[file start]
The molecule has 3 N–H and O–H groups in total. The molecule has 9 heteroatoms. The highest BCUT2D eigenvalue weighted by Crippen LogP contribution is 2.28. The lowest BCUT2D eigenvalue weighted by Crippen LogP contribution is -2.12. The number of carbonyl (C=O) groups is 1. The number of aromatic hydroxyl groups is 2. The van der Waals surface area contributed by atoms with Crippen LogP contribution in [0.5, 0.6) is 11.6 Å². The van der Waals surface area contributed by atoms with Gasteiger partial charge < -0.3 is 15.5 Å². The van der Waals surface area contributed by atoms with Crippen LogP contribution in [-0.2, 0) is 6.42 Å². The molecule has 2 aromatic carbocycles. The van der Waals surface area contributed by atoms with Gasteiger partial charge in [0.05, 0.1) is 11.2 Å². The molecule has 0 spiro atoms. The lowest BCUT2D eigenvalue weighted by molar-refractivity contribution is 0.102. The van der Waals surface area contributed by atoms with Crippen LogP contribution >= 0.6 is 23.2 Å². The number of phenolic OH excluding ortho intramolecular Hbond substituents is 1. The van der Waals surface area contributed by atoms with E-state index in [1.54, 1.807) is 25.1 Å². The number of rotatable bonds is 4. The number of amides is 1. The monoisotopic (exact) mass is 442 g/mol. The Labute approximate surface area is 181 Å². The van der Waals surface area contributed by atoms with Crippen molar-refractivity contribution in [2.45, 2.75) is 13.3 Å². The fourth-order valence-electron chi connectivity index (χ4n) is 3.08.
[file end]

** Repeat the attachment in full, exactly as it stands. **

The molecule has 3 N–H and O–H groups in total. The molecule has 9 heteroatoms. The highest BCUT2D eigenvalue weighted by Crippen LogP contribution is 2.28. The lowest BCUT2D eigenvalue weighted by Crippen LogP contribution is -2.12. The number of carbonyl (C=O) groups is 1. The number of aromatic hydroxyl groups is 2. The van der Waals surface area contributed by atoms with Crippen LogP contribution in [0.5, 0.6) is 11.6 Å². The van der Waals surface area contributed by atoms with Gasteiger partial charge < -0.3 is 15.5 Å². The van der Waals surface area contributed by atoms with Crippen LogP contribution in [-0.2, 0) is 6.42 Å². The molecule has 2 aromatic carbocycles. The van der Waals surface area contributed by atoms with Gasteiger partial charge in [0.05, 0.1) is 11.2 Å². The molecule has 0 spiro atoms. The lowest BCUT2D eigenvalue weighted by molar-refractivity contribution is 0.102. The van der Waals surface area contributed by atoms with Crippen LogP contribution >= 0.6 is 23.2 Å². The number of phenolic OH excluding ortho intramolecular Hbond substituents is 1. The van der Waals surface area contributed by atoms with E-state index in [1.54, 1.807) is 25.1 Å². The number of rotatable bonds is 4. The number of amides is 1. The monoisotopic (exact) mass is 442 g/mol. The Labute approximate surface area is 181 Å². The van der Waals surface area contributed by atoms with Crippen molar-refractivity contribution in [2.45, 2.75) is 13.3 Å². The fourth-order valence-electron chi connectivity index (χ4n) is 3.08.